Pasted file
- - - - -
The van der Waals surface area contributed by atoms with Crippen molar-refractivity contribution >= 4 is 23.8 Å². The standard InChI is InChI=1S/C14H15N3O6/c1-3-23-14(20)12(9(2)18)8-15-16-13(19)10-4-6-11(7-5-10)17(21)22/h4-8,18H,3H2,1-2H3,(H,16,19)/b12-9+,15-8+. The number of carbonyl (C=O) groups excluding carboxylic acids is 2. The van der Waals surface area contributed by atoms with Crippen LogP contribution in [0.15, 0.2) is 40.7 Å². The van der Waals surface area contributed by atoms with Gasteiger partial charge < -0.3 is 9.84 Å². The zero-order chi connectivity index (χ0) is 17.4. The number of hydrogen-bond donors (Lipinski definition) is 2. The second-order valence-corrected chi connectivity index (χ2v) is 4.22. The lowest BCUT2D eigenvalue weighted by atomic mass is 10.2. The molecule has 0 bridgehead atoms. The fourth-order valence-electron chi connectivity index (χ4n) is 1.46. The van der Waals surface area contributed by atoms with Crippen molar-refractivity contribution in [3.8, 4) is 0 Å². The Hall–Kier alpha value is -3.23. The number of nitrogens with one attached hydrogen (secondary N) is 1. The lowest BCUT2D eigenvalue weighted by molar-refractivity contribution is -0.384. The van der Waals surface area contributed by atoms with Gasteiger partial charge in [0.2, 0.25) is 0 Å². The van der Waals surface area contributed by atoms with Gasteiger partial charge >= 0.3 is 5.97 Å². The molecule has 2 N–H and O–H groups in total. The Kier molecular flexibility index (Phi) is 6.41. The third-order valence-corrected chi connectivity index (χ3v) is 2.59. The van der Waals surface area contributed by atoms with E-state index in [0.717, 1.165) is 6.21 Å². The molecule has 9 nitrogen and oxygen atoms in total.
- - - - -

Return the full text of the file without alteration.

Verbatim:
The van der Waals surface area contributed by atoms with Crippen molar-refractivity contribution >= 4 is 23.8 Å². The standard InChI is InChI=1S/C14H15N3O6/c1-3-23-14(20)12(9(2)18)8-15-16-13(19)10-4-6-11(7-5-10)17(21)22/h4-8,18H,3H2,1-2H3,(H,16,19)/b12-9+,15-8+. The number of carbonyl (C=O) groups excluding carboxylic acids is 2. The van der Waals surface area contributed by atoms with Crippen LogP contribution in [0.15, 0.2) is 40.7 Å². The van der Waals surface area contributed by atoms with Gasteiger partial charge < -0.3 is 9.84 Å². The zero-order chi connectivity index (χ0) is 17.4. The number of hydrogen-bond donors (Lipinski definition) is 2. The second-order valence-corrected chi connectivity index (χ2v) is 4.22. The lowest BCUT2D eigenvalue weighted by atomic mass is 10.2. The molecule has 0 bridgehead atoms. The fourth-order valence-electron chi connectivity index (χ4n) is 1.46. The van der Waals surface area contributed by atoms with Crippen molar-refractivity contribution in [3.8, 4) is 0 Å². The Hall–Kier alpha value is -3.23. The number of nitrogens with one attached hydrogen (secondary N) is 1. The lowest BCUT2D eigenvalue weighted by molar-refractivity contribution is -0.384. The van der Waals surface area contributed by atoms with Gasteiger partial charge in [0.2, 0.25) is 0 Å². The van der Waals surface area contributed by atoms with Gasteiger partial charge >= 0.3 is 5.97 Å². The molecule has 2 N–H and O–H groups in total. The Kier molecular flexibility index (Phi) is 6.41. The third-order valence-corrected chi connectivity index (χ3v) is 2.59. The van der Waals surface area contributed by atoms with E-state index in [0.717, 1.165) is 6.21 Å². The molecule has 9 nitrogen and oxygen atoms in total.